Among the more influential business groups backing the Grid Transformation and Security Act of 2018 is the Northern Virginia Technology Council. In a Richmond Times-Dispatch op-ed today, President Bobbie Kilberg outlines her reasons for supporting the legislation, which would repeal the electric rate freeze and plow utility over-earnings into modernization of the electric grid.
Kilberg cites several advantages of an upgraded grid, including faster responses to power outages and greater security against cyber sabotage or physical threats. What intrigued me most was this statement: “High-quality power must be available on a 24/7 basis; even minute disruptions can have serious consequences for technology-dependent businesses.”
What does Kilberg mean by “high-quality” power? My primitive understanding is that high-quality power equates to electric current subject to a minimum of voltage fluctuation and micro-interruptions. Electronic equipment is designed to work at a specific voltage, and one of the great challenges of electric utilities is to maintain stability as customers dial their consumption up and down and as power sources kick in and drop off. That challenge will grow as Virginia comes to rely increasingly upon intermittent solar power. The problems appear to be well understood, however, and technology exists to address the problem. It just needs to be installed.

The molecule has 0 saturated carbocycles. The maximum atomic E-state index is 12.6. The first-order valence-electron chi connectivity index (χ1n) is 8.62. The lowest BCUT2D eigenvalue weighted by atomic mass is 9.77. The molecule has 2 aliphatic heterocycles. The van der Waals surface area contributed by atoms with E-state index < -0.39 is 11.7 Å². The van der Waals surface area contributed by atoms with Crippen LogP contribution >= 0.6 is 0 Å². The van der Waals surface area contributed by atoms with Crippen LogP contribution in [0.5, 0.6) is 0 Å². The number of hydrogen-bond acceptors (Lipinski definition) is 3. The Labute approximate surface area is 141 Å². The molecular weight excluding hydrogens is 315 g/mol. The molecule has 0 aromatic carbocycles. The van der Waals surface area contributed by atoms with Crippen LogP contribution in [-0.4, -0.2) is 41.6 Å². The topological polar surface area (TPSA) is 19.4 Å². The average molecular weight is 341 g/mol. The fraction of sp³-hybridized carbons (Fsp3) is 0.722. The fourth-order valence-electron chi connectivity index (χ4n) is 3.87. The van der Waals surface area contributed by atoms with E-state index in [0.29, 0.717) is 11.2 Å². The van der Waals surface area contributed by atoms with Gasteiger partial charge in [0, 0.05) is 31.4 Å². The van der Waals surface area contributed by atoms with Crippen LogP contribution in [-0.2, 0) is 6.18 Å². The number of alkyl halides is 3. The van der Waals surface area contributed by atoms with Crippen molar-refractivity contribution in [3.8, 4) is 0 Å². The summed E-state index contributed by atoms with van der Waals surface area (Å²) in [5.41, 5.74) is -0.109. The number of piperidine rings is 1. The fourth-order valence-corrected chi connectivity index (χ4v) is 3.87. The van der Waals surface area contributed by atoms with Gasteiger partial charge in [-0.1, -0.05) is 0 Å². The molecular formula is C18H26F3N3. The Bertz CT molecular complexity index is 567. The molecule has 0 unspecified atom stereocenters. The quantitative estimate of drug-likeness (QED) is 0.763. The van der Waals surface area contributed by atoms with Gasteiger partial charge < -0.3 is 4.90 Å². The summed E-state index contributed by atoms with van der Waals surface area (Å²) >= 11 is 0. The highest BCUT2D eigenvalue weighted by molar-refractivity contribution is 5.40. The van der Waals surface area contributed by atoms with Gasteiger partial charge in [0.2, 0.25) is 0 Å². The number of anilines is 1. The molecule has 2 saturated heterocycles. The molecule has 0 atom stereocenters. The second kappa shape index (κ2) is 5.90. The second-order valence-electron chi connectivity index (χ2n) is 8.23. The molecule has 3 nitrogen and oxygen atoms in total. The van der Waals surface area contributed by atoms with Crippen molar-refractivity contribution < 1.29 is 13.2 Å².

So, here’s my question: Are tech companies more dependent upon high-quality electric power than ordinary businesses that rely upon computers? Are tech enterprises more vulnerable to minute fluctuations in voltage and frequency? What costs are imposed by variations in electric current that might be imperceptible to the rest of us? Finally, if the quality of electric power is an essential input for tech companies, would modernization of Virginia’s electric grid confer a competitive advantage for the Old Dominion? These questions would seem to deserve greater scrutiny.
If the answer is yes, high-quality electricity does confer a competitive advantage in the tech sector, that introduces an important and under-reported consideration into the debate over grid modernization. There may be multiple paths toward the goal of high-quality electricity — the Grid Transformation Act is not the only way to finance upgrades to the electric grid — but whichever approach we choose, it would be useful to gain a keener clearer understanding of the economic-development stakes involved.There are currently no comments highlighted.